If a new San Francisco startup has its way, your excuses for eating a quick, unhealthy lunch will soon be null and void.

David Landsel
October 17, 2017

By all appearances, the new leCupboard on San Francisco's Church Street is just another impossibly cute place for the Noe Valley crowd to congregate—the mood is happy, the ambiance light and airy, the menu 100% plant-based and organic. Avocado toast for breakfast, zucchini noodles with walnut pesto for lunch, coconut yogurt parfaits for anytime.

But this isn't just another cafe—it's the launching pad for a well-funded startup. (It's San Francisco, don't be surprised.) Founder Lamiaa Bounahmidi's ultimate goal is to make healthy eating as easy as grabbing a fast food burger on the run. How to do this? By stocking vending machines with leCupboard's healthy, highly-portable eats, and rolling them out all over San Francisco.

At a time when more than 60 percent of American office workers have confessed to skipping the traditional lunch break and instead just eating something quickly at their desk, Bounahmidi's idea appears to be resonating—the company already has 15 "cupboards" scattered around San Francisco—for now, they're in test-friendly, semiprivate locations such as co-working spaces, but the next step is to go wide; soon, the masses will be able to sample leCupboard's clever, vegetable-forward dishes like a vegan beet poke, as well as healthily decadent offerings like a chocolate mousse with raspberries, pistachios and a dash of sea salt. One reporter tried both dishes, pronouncing them shockingly good.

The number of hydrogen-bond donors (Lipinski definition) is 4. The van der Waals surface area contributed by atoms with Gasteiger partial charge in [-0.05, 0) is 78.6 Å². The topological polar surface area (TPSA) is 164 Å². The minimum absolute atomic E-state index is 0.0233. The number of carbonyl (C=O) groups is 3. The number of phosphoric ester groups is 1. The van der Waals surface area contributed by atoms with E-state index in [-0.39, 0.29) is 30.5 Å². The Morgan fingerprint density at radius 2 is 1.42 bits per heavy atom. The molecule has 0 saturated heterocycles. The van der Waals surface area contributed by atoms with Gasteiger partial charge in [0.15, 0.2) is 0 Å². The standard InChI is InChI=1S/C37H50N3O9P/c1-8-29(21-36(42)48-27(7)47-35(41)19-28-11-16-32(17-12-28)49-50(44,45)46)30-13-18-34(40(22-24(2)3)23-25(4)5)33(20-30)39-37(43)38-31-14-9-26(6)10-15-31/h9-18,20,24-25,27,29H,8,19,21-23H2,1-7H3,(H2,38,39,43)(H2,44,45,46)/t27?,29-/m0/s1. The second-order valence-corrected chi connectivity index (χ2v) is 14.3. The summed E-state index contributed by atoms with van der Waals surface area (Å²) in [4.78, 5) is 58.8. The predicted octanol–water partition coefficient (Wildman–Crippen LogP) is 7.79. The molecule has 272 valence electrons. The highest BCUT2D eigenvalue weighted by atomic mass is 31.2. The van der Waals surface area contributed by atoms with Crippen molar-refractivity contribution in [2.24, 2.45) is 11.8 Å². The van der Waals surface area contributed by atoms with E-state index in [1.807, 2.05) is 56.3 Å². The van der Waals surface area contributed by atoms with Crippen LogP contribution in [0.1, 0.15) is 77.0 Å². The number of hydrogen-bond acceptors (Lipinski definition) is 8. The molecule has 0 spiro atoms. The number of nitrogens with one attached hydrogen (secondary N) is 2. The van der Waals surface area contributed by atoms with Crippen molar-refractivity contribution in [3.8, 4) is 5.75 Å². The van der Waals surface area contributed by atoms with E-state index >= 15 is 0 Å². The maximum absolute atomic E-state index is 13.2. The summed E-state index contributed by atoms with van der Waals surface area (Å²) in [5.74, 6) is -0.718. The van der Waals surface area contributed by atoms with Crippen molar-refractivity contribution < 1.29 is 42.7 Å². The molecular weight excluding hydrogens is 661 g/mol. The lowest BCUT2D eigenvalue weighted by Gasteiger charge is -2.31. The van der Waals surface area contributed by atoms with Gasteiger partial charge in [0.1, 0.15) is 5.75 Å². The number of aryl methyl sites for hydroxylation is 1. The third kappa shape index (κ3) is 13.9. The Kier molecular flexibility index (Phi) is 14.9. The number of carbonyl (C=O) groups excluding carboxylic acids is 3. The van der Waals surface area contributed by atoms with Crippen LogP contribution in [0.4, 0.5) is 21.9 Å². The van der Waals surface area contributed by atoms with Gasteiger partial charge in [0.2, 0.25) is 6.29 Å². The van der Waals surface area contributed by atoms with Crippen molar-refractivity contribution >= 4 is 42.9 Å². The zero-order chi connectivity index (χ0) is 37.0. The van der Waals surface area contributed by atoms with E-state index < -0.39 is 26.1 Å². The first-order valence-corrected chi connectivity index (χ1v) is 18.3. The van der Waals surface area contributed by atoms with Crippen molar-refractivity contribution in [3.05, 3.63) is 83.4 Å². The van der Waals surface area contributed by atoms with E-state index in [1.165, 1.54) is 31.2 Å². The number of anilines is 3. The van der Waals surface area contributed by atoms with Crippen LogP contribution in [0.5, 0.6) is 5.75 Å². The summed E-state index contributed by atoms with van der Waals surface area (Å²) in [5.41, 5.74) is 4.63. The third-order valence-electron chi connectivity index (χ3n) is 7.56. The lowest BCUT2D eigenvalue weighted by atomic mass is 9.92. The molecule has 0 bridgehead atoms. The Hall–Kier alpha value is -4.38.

If the idea of sourcing your quinoa salad from a machine sounds somewhat familliar, it's not the first time it's been tried—Eatsa, which now has seven locations across the country, is another San Francisco concept, operating out of storefronts with a skeleton staff that you mostly don't see. Ordering is via tablet or app, with your (surprisingly good, and typically very affordable) food being placed in futuristic little cubbies, once it is ready. At leCupboard, the concept gets even more stripped down, with the staff at homebase creating the food to be delivered three times daily to a growing number of remote cupboards. May the best salad robot win.